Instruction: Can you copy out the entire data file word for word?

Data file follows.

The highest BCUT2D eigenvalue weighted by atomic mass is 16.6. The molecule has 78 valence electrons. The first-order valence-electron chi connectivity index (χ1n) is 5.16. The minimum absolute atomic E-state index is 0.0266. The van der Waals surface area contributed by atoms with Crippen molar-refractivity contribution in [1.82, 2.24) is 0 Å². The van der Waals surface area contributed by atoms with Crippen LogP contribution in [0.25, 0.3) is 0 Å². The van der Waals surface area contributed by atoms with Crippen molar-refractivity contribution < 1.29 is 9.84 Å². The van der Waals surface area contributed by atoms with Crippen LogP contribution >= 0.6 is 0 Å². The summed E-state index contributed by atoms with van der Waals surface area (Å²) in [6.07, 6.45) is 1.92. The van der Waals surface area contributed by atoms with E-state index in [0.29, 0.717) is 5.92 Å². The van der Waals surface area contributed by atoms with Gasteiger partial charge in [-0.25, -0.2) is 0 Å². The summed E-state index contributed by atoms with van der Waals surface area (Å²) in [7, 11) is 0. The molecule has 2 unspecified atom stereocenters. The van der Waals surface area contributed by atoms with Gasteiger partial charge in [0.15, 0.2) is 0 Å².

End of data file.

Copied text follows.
The highest BCUT2D eigenvalue weighted by atomic mass is 16.6. The molecule has 78 valence electrons. The first-order valence-electron chi connectivity index (χ1n) is 5.16. The minimum absolute atomic E-state index is 0.0266. The van der Waals surface area contributed by atoms with Crippen molar-refractivity contribution in [1.82, 2.24) is 0 Å². The van der Waals surface area contributed by atoms with Crippen LogP contribution in [0.25, 0.3) is 0 Å². The van der Waals surface area contributed by atoms with Crippen molar-refractivity contribution < 1.29 is 9.84 Å². The van der Waals surface area contributed by atoms with Crippen LogP contribution >= 0.6 is 0 Å². The summed E-state index contributed by atoms with van der Waals surface area (Å²) in [6.07, 6.45) is 1.92. The van der Waals surface area contributed by atoms with E-state index in [0.29, 0.717) is 5.92 Å². The van der Waals surface area contributed by atoms with Gasteiger partial charge in [-0.25, -0.2) is 0 Å². The summed E-state index contributed by atoms with van der Waals surface area (Å²) in [7, 11) is 0. The molecule has 2 unspecified atom stereocenters. The van der Waals surface area contributed by atoms with Gasteiger partial charge in [0.15, 0.2) is 0 Å².